A Watershed as a Framework for Learning
This story originally appeared in the fall 2021 issue of Green Teacher magazine.
A group of students huddles around a model of their watershed. They are discussing what they know about their community, the challenges related to water quality that need to be addressed, and the valuable components that need to be safeguarded.
Students share—"I went to the beach once and it was closed because of toxic [cyanobacteria] blooms"—and compare notes—"I really love fishing on the lake and often eat fish from Lake Champlain; do blooms affect the fish?" Among the topics woven through their conversations are key concepts in ecology, geology, public health, economics, and community planning.
Later, they wade into the stream near their school to assess the health of the waterway. They catalog the presence of benthic macroinvertebrates and shout excitedly to one another as they capture new specimens—"This one has pinchers… another one with three tails"—and glean from this collection of tiny organisms an indication of the health of the ecosystem they are exploring.
One young person examines a net-spinning caddisfly larva on the underside of a rock; in class they learn about the net this creature spins from silk to collect sustenance carried by the flowing waters. This student is simultaneously spinning their own web of connection to this caddisfly, the stream, the falling leaves, the fish, a mink, their classmates, and their place.
Since 2002, Lake Champlain Sea Grant has partnered with University of Vermont (UVM) Extension to bring the Watershed Alliance education program to elementary, middle, and high school students in the Lake Champlain basin. Students receive hands-on watershed education in their own classrooms, in the classroom at UVM's Rubenstein Ecosystem Science Laboratory, on Lake Champlain aboard the UVM research vessel, as well as in basin tributaries.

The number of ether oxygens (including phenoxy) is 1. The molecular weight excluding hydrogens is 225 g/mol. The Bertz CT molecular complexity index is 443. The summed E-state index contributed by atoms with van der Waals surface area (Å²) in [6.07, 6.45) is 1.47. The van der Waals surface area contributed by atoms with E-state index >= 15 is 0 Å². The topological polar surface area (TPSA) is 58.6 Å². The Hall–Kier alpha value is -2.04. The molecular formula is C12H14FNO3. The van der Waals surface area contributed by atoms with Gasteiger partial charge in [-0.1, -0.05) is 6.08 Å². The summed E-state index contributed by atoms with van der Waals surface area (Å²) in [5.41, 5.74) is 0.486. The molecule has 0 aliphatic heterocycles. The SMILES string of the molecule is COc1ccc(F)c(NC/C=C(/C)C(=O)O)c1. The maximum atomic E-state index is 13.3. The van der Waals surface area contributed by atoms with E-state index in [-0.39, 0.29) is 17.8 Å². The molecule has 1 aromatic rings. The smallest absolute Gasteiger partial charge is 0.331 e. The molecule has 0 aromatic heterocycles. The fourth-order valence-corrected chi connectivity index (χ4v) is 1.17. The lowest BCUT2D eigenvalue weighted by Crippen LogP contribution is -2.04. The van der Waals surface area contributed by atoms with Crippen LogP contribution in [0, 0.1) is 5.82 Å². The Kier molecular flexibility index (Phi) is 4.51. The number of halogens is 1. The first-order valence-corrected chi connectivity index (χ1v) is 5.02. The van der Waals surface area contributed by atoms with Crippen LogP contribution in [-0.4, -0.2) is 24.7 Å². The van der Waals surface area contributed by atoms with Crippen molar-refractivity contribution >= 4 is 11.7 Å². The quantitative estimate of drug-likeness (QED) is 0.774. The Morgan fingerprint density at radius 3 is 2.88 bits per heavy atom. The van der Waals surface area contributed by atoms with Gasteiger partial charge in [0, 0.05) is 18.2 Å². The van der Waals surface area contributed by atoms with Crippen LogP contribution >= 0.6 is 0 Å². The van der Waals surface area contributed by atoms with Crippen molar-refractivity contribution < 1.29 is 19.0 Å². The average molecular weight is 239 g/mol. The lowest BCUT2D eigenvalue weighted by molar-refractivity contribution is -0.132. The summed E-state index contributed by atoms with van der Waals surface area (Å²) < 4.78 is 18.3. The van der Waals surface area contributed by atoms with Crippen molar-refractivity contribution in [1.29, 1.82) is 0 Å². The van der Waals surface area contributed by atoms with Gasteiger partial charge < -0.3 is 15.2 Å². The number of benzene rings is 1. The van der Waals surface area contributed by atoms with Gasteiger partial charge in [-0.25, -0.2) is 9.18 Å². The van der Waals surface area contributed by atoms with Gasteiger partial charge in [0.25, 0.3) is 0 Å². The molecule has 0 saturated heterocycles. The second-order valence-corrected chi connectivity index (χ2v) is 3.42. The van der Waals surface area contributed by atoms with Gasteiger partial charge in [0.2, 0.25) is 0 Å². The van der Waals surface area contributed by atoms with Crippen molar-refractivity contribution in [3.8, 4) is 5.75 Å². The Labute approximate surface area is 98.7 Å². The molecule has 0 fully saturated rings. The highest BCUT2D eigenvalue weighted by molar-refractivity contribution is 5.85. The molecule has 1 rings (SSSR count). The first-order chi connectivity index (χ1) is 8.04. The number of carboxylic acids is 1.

More than 15,000 students, teachers, and family members have participated in this program since its inception. As a bridge between research and the community, this program aims to connect K-12 teachers and their students with real-world challenges and engage students in hands-on field science and stewardship to improve water quality in the Lake Champlain basin, which is located in the northeastern United States and southeastern Canada, spanning Vermont, New York, and Quebec.
Over the past year, many school campuses have become outdoor classrooms, where teachers have leveraged their local ecosystems as learning spaces. Watersheds can provide a framework for learning and offer a powerful systems-based approach for engaging students in explorations of place. Waterways are complex systems designed by nature over geologic time scales and offer many entry points for students to experience the natural world. Directly engaging students in the natural world sets the stage for inquiry. Educators can skillfully guide reflection and assist in forming connections between different aspects of the natural system in students' minds.
As we begin the academic year and reflect on the year behind us, this article highlights examples of entry points as well as an ecological approach to using watersheds as frameworks for learning. In the sections below, I will demonstrate the impact of using a watershed-focused approach by presenting information collected through program evaluations, including participant quotations, to share programmatic outcomes from the Lake Champlain Sea Grant and University of Vermont Extension's Watershed Alliance program.
Benefits of a watershed learning framework
Deeply rooted in systems and relationships
There are many systems within a watershed that extend beyond water quality (e.g., social, ecological, cultural). A watershed framework aids students in deepening their understanding of these connected systems and examining their own relationships with land and water. This fosters the development of an ecological perspective of the world which is founded in relationships. Additionally, issues of water quality often intersect with issues of equity, access, and race; this provides an opportunity to engage students in exploring social systems and justice.